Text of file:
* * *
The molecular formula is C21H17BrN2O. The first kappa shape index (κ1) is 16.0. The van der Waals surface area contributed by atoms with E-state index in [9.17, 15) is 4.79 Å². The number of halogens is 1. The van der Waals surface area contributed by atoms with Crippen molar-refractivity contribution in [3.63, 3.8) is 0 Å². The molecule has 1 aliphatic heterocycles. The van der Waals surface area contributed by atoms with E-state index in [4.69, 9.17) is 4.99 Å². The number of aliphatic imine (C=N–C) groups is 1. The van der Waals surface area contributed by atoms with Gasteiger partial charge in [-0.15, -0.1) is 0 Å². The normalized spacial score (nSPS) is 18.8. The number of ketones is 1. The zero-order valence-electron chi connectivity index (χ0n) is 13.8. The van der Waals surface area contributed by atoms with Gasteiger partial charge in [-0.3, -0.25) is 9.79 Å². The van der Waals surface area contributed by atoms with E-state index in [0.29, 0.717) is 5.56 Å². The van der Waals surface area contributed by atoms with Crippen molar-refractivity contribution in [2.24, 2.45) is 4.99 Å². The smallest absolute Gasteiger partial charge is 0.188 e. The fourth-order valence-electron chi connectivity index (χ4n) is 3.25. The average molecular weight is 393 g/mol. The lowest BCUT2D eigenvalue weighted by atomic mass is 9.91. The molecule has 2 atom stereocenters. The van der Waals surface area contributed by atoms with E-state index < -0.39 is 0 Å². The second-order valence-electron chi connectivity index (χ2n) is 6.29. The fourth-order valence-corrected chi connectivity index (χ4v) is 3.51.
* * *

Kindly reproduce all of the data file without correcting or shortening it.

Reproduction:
The molecular formula is C21H17BrN2O. The first kappa shape index (κ1) is 16.0. The van der Waals surface area contributed by atoms with E-state index in [9.17, 15) is 4.79 Å². The number of halogens is 1. The van der Waals surface area contributed by atoms with Crippen molar-refractivity contribution in [3.63, 3.8) is 0 Å². The molecule has 1 aliphatic heterocycles. The van der Waals surface area contributed by atoms with E-state index in [4.69, 9.17) is 4.99 Å². The number of aliphatic imine (C=N–C) groups is 1. The van der Waals surface area contributed by atoms with Gasteiger partial charge in [-0.15, -0.1) is 0 Å². The normalized spacial score (nSPS) is 18.8. The number of ketones is 1. The zero-order valence-electron chi connectivity index (χ0n) is 13.8. The van der Waals surface area contributed by atoms with Gasteiger partial charge in [-0.3, -0.25) is 9.79 Å². The van der Waals surface area contributed by atoms with E-state index in [0.29, 0.717) is 5.56 Å². The van der Waals surface area contributed by atoms with Crippen molar-refractivity contribution in [2.24, 2.45) is 4.99 Å². The smallest absolute Gasteiger partial charge is 0.188 e. The fourth-order valence-electron chi connectivity index (χ4n) is 3.25. The average molecular weight is 393 g/mol. The lowest BCUT2D eigenvalue weighted by atomic mass is 9.91. The molecule has 2 atom stereocenters. The van der Waals surface area contributed by atoms with E-state index < -0.39 is 0 Å². The second-order valence-electron chi connectivity index (χ2n) is 6.29. The fourth-order valence-corrected chi connectivity index (χ4v) is 3.51.